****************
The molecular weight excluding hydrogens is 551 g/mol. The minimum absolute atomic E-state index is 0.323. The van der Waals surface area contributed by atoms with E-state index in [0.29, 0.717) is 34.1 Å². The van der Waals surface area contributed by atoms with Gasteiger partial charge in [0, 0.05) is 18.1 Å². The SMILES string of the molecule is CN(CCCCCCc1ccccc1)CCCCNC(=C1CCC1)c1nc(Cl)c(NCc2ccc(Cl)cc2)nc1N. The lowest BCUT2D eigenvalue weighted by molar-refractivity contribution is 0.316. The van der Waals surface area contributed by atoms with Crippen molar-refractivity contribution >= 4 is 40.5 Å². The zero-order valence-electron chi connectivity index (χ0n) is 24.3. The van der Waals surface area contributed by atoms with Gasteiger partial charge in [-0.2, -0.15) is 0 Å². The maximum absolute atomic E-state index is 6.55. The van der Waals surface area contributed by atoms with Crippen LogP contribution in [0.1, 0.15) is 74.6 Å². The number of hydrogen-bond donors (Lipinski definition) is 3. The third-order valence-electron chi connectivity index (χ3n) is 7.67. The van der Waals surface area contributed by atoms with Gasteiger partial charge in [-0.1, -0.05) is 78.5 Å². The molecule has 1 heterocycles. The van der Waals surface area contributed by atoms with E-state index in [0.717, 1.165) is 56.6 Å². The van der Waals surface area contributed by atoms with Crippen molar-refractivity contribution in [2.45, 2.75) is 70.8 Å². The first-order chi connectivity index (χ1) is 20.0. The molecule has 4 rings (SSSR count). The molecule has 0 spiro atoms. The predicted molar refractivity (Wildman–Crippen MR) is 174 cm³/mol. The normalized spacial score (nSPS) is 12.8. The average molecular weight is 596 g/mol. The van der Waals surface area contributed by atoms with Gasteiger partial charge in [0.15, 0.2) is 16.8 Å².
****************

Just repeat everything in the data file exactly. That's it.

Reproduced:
The molecular weight excluding hydrogens is 551 g/mol. The minimum absolute atomic E-state index is 0.323. The van der Waals surface area contributed by atoms with E-state index in [0.29, 0.717) is 34.1 Å². The van der Waals surface area contributed by atoms with Gasteiger partial charge in [0, 0.05) is 18.1 Å². The SMILES string of the molecule is CN(CCCCCCc1ccccc1)CCCCNC(=C1CCC1)c1nc(Cl)c(NCc2ccc(Cl)cc2)nc1N. The lowest BCUT2D eigenvalue weighted by molar-refractivity contribution is 0.316. The van der Waals surface area contributed by atoms with Crippen molar-refractivity contribution >= 4 is 40.5 Å². The zero-order valence-electron chi connectivity index (χ0n) is 24.3. The van der Waals surface area contributed by atoms with Gasteiger partial charge in [-0.2, -0.15) is 0 Å². The maximum absolute atomic E-state index is 6.55. The van der Waals surface area contributed by atoms with Crippen LogP contribution in [0.1, 0.15) is 74.6 Å². The number of hydrogen-bond donors (Lipinski definition) is 3. The third-order valence-electron chi connectivity index (χ3n) is 7.67. The van der Waals surface area contributed by atoms with Gasteiger partial charge in [-0.1, -0.05) is 78.5 Å². The molecule has 1 heterocycles. The van der Waals surface area contributed by atoms with E-state index in [0.717, 1.165) is 56.6 Å². The van der Waals surface area contributed by atoms with Crippen molar-refractivity contribution in [2.45, 2.75) is 70.8 Å². The first-order chi connectivity index (χ1) is 20.0. The molecule has 4 rings (SSSR count). The molecule has 0 spiro atoms. The predicted molar refractivity (Wildman–Crippen MR) is 174 cm³/mol. The normalized spacial score (nSPS) is 12.8. The average molecular weight is 596 g/mol. The van der Waals surface area contributed by atoms with Gasteiger partial charge in [0.15, 0.2) is 16.8 Å².